The mass organizations-the Sandinista Defense Committees (CDSs), the Association of Nicaraguan Women (AMNLAE), the National Union of Farmers and Ranchers (UNAG), the unions of the Sandinista Workers’ Federation (CST), and the Rural Workers’ Association (ATC)-have on numerous occasions all opposed the FSLN and the various state ministries. Neither side in these disputes always wins and the outcomes are usually compromises.

AMNLAE, for example, opposed the FSLN on the 1983 draft law since it excluded women from the draft. The outcome was a compromise allowing women to volunteer for regular military service.

Disputes are worked out through negotiations made possible by frequent communication and contact. There are regular meetings between zonal FSLN officials and representatives for the mass organizations. Ruchwarger quotes a CDS regional secretary as saying:

“If the Frente has a task for us we talk with them and decide whether we can do it or not. We negotiate with them to see whether it’s possible. We are an autonomous organization. We don’t have a vertical relation with them.”

In addition, mass organizations maintain links with state ministries at zonal, regional, and national levels. Thus a CDS zonal executive can discuss the housing problems of CDS members with a zonal delegate from the Ministry of Housing. So there are ongoing negotiations in striking contrast with the vertical relations typical of both capitalist and Eastern Bloc countries.

Ruchwarger addresses the difficult problem of how the mass organizations can maintain their independence of the FSLN while having overlapping memberships with it. Since the FSLN is a centralist party its members in the mass organizations and the National Assembly are expected to give support to the Front’s line. Moreover, the FSLN is the leading political party in virtually all the mass organizations.

Still, the FSLN is committed to the autonomy of the mass organizations. Clearly here is the potential for a serious conflict. To avoid it the FSLN must carefully determine where it is appropriate to take initiatives that can win support within the mass organizations. There will be other times when it needs to cooperate with initiatives coming from within the mass organizations instead of asking members to push through opposed initiatives.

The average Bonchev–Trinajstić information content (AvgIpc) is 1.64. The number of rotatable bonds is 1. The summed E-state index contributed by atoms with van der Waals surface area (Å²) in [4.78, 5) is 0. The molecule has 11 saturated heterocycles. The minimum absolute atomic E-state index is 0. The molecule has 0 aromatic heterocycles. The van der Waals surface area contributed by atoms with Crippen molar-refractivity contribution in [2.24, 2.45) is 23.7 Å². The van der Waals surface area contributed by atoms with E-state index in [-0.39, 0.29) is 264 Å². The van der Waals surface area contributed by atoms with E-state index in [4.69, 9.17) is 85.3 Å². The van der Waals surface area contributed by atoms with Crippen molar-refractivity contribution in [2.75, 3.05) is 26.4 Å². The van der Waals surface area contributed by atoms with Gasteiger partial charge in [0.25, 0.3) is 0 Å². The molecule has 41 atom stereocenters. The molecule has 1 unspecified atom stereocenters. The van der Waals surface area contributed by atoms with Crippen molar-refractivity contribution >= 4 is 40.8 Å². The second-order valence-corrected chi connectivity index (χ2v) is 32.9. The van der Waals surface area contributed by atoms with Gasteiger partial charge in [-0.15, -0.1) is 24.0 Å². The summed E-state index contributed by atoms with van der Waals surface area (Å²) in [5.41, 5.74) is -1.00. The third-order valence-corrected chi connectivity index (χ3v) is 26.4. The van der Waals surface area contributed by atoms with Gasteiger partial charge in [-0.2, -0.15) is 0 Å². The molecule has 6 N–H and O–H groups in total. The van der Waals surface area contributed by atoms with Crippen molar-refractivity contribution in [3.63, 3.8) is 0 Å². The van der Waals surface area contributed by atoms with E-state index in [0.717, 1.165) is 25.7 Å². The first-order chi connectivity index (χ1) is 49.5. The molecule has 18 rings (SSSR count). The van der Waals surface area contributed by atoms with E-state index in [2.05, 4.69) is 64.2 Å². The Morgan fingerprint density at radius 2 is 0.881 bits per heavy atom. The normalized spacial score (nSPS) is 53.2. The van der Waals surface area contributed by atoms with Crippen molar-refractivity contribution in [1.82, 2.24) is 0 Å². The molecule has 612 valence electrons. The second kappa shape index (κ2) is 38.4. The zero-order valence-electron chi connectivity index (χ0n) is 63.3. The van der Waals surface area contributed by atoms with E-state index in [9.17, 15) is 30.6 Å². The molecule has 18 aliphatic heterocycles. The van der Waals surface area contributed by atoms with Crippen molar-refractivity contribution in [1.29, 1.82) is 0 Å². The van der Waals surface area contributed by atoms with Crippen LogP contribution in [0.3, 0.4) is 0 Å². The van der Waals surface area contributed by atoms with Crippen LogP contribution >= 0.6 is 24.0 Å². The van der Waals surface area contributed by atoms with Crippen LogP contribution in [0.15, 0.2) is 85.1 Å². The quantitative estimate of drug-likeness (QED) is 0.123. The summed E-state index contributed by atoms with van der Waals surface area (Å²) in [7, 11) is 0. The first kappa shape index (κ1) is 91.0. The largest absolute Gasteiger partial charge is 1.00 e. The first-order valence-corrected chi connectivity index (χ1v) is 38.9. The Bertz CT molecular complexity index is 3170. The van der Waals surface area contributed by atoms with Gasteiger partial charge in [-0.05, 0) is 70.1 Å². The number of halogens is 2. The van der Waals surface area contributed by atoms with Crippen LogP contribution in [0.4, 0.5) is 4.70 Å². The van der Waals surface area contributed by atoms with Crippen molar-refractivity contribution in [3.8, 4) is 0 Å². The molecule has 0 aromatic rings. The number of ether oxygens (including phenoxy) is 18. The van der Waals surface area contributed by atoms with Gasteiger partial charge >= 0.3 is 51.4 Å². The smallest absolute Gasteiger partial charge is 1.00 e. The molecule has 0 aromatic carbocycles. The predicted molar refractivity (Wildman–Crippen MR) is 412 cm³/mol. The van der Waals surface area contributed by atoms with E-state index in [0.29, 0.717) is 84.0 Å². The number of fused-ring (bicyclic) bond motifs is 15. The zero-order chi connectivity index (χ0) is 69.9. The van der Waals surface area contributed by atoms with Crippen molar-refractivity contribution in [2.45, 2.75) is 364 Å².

A sustained ability to determine these sensitive matters is rare in revolutionary history. And it will be difficult for the FSLN to exercise this ability consistently so long as it-feels constrained to temper popular demands with the demands of national unity.

Need for Pluralism

Until now the FSLN has finessed this problem through political education and patient negotiations; it has been able to convince the mass organizations that restraint is necessary if in the long run their goals are to be realized. But with no guarantee this will continue to stem popular demands, preparations for a change are necessary.

One way out is the development of a multiplicity of significant political forces, all backing the revolution, within the mass organizations themselves. The FSLN would not be able to have its line adopted without a debate with other political contenders. As significant forces, these contenders would themselves sometimes win the debate. Party centralism and popular autonomy would no longer risk being in conflict. Such political pluralism in the mass organizations is a natural extension of the pluralism current in Nicaragua.

Ruchwarger, however, had hoped the problem of overlapping membership would be defused by a constitutional guarantee of mass-organization autonomy. The 1987 constitution gave no such guarantee, but it would have offered no protection anyhow. So long as a single party is dominant in the mass organizations only that party’s flexibility protects autonomy. This flexibility, which no doubt the FSLN possesses in a remarkable degree, is clearly a historical and not a structural feature.

An FSLN leader of the farmers’ association, UNAG, told me he would no longer be a leader of UNAG if he failed as a campesino activist. Since the FSLN valued him as a leader of UNAG, it would not ask him to do anything against the interests of the campesinos because this would endanger his position in UNAG.

His argument is persuasive only when we assume UNAG is likely to recall him from leadership if he were to go against the interests of the campesinos. Yet with enough FSLN militants having overlapping membership in key positions of UNAG, he would be secure as a leader. His position in UNAG would be secure simply because the FSLN was satisfied he was doing its bidding. If the transition to socialism is not to be blocked, this must be dealt with as a potential problem down the road.

It is to be emphasized that the pluralist political solution suggested here is not one that can be legislated. Alternative political parties will have to emerge out of debates from within the mass organizations. Whether they do emerge will be a key test of the ability of the mass organizations to dynamize the transition to socialism.

History & Case Studies

Ruchwarger’s accounts of the state of each of the mass organizations is given against a historical backdrop provided by the first half of the book. There he first discusses the origins of the mass organizations in the period before 1979. It was only by allying themselves with these incipient organizations that the Sandinistas were able to take power. He then traces the growth of the mass organizations after the triumph of the revolution and notes some of their internal distortions in this period.

In the second half of the book Ruchwarger describes the structure and functioning of the mass organizations up to the mid-1980s. This description is given added substance through case studies based on his own observations in a CDS, an agricultural cooperative, and a zonal executive committee of AMNLAE.